1. People with dementia can’t function, can’t have a quality life and can’t enjoy activities: False

People with dementia can function, can have quality of life and can enjoy activities; in fact, many people live meaningful, happy, fulfilled lives. Quality of life is possible by making some lifestyle choices:

  • Eating right
  • Keeping the brain stimulated
  • Exercising (overwhelming research suggests that any type of aerobic exercise has a significant and beneficial impact on the brain and the body)
  • Participating in development of dementia policies/programs
  • A willingness to accept support/help
  • Continuing to pursue activities that give joy
  • Maintaining a social connection with the community


As the dementia progresses and more help is required, people with dementia can still participate in activities (modified to meet one’s ability and need), they can still feel joy, laugh, smile, give and receive love, they can still be in the moment and share that moment of their life with others.

Related Articles

Amazon UK Book Reviews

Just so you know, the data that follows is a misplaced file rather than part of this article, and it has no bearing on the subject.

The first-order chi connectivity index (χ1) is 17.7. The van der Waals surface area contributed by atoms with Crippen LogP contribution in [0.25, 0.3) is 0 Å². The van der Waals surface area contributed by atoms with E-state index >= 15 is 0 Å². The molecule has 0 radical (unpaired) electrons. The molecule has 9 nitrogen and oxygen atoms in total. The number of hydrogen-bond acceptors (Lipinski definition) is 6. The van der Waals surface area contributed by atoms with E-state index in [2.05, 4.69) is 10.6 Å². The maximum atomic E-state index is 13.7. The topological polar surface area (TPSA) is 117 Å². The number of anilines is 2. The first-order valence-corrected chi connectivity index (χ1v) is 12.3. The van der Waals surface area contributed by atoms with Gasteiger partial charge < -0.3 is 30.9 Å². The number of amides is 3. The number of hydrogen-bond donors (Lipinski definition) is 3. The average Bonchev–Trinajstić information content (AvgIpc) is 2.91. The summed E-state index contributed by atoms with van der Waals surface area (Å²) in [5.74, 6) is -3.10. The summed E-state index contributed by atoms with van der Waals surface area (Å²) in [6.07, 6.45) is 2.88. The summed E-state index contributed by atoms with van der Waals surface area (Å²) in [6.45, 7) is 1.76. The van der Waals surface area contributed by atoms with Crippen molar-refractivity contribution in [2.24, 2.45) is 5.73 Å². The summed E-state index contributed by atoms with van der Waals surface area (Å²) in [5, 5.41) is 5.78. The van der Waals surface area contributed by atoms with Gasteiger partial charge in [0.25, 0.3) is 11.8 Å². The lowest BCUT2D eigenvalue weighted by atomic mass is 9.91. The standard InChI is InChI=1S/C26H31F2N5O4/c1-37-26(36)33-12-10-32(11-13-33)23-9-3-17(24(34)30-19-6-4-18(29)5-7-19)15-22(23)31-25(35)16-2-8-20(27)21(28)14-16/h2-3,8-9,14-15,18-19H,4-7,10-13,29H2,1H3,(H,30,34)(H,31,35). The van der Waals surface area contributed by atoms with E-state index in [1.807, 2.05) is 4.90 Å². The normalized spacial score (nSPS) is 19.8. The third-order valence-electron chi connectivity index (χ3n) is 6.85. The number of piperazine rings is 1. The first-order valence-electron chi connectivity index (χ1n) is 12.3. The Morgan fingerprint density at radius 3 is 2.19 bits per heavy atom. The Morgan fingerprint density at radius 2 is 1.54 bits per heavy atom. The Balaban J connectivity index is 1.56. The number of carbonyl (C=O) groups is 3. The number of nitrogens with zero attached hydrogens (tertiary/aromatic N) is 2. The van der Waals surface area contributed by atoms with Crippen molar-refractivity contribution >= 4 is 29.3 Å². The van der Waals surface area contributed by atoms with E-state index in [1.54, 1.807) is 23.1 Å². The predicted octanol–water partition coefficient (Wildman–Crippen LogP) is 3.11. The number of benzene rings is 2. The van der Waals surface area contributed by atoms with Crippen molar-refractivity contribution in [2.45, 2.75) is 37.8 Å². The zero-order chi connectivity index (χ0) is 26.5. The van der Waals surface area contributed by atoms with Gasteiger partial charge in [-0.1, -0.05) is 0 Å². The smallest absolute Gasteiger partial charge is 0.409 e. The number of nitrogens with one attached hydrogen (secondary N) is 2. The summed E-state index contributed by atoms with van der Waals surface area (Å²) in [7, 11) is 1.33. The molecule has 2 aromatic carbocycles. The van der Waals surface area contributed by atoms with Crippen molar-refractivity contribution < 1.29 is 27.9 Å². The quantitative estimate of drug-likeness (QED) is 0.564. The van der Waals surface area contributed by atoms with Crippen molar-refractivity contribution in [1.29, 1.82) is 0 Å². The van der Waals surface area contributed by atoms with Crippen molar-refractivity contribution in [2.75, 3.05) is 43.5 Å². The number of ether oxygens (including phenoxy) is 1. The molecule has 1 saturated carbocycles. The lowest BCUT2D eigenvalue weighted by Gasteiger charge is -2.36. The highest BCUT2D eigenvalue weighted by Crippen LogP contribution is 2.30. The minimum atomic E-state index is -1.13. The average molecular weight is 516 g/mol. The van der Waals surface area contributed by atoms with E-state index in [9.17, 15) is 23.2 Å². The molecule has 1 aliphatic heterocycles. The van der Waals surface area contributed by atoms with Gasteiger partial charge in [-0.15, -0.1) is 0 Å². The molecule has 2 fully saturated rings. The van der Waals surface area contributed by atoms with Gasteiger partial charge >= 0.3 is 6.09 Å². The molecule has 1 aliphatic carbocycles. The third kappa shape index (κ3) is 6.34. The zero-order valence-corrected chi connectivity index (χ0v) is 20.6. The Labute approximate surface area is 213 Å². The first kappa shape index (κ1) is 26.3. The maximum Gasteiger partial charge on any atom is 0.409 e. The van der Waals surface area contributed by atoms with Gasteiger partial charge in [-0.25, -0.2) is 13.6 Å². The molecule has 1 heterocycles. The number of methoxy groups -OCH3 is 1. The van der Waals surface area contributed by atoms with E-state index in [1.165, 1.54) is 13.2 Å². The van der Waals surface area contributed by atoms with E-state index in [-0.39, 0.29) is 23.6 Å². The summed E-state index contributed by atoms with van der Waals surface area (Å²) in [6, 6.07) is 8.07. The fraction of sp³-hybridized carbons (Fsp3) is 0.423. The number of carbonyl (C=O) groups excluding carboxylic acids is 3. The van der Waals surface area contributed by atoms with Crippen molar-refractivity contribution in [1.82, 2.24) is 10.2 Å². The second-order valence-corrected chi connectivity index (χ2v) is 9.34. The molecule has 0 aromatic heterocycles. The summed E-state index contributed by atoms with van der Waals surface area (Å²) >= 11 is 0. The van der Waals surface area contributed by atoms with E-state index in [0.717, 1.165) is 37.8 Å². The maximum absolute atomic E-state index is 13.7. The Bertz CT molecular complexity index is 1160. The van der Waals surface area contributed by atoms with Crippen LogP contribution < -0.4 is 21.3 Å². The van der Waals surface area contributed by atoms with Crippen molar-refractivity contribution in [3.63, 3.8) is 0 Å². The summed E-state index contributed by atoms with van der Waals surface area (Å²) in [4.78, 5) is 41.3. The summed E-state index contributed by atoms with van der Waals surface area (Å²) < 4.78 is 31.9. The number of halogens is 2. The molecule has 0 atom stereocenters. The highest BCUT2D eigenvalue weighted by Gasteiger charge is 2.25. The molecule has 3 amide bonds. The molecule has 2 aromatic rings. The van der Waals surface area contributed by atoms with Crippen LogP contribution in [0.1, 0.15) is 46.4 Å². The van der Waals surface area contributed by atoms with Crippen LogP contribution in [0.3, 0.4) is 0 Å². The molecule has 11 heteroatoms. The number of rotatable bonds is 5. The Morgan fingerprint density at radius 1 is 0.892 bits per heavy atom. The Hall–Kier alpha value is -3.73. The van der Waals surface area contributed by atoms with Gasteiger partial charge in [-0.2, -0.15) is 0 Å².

crothfam67 5.0 out of 5 stars  I now have a better understanding and insight into how badly this affects them 15 June 2018 Format: Paperback |Verified Purchase For anyone who is suffering from, or knows someone suffering from, depression this book is a must read, It is a frank and honest

Read More »
Mental Health
Tracey Maxfield

Mental Illness in African American Children and Teenagers

We know that mental illness/disorders do not discriminate based on race, colour, age, socioeconomic status, gender or identity. Anyone can experience a mental illness/disorder; however, minority communities such as African Americans, Hispanics, Native Americans/Alaska Natives, Asian Americans to name a few, usually experience more severe forms of mental health problems

Read More »
Mental Health
Tracey Maxfield

Seasonal Affective Disorder (SAD) in Children and Teenagers

Seasonal Affective Disorder (SAD) or winter depression as it is also known, is a form of depression that follows a season pattern and appears and disappears at the same time each year. SAD appears when winter approaches and daylight hours become shorter and when spring returns and days become longer,

Read More »

The Link Between Sleep, Substance Abuse, and Recovery by Chloe Ekberg

Learn how substance abuse, substance withdrawal, and recovery affect your sleep health and what you can do about it. By Chloe EkbergNovember 30, 2020  This article was medically reviewed by Board-Certified Internal Medicine Specialist, Dr. Ravi Pandey.  Substance abuse can negatively affect your sleep, whether you are still using or in

Read More »